Monday, October 29, 2007

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In final home game, field hockey loses Win over Quakers pumps up continued from page 16 On a penalty corner, Victoria Sacco ’09 received the ball in the middle of the field and passed to Posa on the left side, who found the back of the cage. “That was a beautiful corner,” Harrington said. “It was perfectly executed and they did a great job of finishing it.” Kazarian said responding so well to Penn’s goal was characteristic of the team. “It really shows that our team has been resilient,” she said. “No matter what is thrown at us, we come back 100 percent.” Brown played one of its strongest first halves of the season, outshooting Penn 11-7. Harrington said passing was the key for the Bears. “The kids came out with fire,” she said. “They passed the ball really well

(and) attacked as a unit. Our midfield joined the front line (and) our defenders were punching through into our attacking circle. Penn struggled with that. I think a lot of it was we were really just passing the ball very well. (In the) second half, we stopped passing the ball and started trying to take Penn one-on-one.” The tide turned quickly after the break. Penn roared out to score three goals in the first 16 minutes of the second half, all assisted by Margaretha Ehret. Nicole Black found the back of the cage twice, at 40:29 and again 7:38 later. Jamie Calahan wrapped up the scoring with 19:22 left to give Quakers a commanding 4-1 lead, but Harrington praised the Bears for continuing to scrap until the final whistle sounded. “I think that one thing that these kids have consistently shown all year is their fight and their heart,” she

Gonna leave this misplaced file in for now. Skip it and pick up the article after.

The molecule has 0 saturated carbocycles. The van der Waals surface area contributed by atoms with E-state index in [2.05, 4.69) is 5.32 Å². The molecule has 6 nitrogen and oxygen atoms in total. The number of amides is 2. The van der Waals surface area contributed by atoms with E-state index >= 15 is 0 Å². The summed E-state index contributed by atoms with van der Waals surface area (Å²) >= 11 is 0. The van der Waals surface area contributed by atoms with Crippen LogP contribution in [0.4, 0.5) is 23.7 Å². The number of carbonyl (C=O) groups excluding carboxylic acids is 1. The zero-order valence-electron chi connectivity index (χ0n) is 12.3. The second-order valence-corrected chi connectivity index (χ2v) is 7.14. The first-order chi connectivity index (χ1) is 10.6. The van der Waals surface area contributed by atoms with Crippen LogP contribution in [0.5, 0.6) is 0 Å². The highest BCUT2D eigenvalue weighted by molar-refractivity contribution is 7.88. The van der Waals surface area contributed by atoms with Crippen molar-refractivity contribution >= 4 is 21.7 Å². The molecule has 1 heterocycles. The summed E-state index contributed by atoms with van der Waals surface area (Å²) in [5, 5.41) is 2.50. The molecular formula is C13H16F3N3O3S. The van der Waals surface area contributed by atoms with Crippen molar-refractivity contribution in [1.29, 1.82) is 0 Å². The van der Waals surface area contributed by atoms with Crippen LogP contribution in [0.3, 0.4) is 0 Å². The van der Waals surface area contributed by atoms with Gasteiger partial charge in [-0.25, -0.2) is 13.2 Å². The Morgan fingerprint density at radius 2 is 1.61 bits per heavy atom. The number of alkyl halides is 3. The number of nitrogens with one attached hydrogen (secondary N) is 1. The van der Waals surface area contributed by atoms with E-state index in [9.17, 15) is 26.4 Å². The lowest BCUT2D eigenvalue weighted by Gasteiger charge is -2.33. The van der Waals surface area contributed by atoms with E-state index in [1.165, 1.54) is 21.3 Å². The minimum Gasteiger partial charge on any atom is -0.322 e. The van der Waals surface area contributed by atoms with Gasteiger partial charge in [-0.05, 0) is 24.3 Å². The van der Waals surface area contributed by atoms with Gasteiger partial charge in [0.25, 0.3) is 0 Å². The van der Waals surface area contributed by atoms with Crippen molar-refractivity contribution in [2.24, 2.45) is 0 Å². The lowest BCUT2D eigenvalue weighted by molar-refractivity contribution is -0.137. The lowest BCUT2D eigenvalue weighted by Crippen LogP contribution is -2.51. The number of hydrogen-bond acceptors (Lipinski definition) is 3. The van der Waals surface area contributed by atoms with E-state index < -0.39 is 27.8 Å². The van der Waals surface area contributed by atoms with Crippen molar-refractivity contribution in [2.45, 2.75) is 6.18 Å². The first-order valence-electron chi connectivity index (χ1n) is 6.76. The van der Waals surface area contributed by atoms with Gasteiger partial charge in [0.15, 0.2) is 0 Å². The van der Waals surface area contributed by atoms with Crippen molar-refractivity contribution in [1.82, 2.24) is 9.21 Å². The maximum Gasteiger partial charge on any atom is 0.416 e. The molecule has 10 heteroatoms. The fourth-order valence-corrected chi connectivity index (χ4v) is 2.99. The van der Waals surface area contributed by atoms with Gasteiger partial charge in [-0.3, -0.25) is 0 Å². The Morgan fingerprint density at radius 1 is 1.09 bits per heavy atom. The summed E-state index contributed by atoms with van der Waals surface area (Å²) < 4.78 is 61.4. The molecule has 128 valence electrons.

added. “They never give up.” Harrington said she would remember them fondly for their tough play no matter the circumstances. “The five seniors played hard today,” she said. “Katie Auriemma, our left back, played so well and played with a lot of heart. What they’ve done for four years for this program and who they are as people and how they represent this program both on and off the field, I’m just very proud of them.” “It’s very bittersweet,” Kazarian said about playing her final game at Brown, “(but) I’m so proud and honored to be a part of this program.” Even though a feeling of finality hung over the game, the season is not over yet. Brown will travel across town to play Providence College on Tuesday, and then go to New Haven on Saturday to take on Yale in its final game of the season.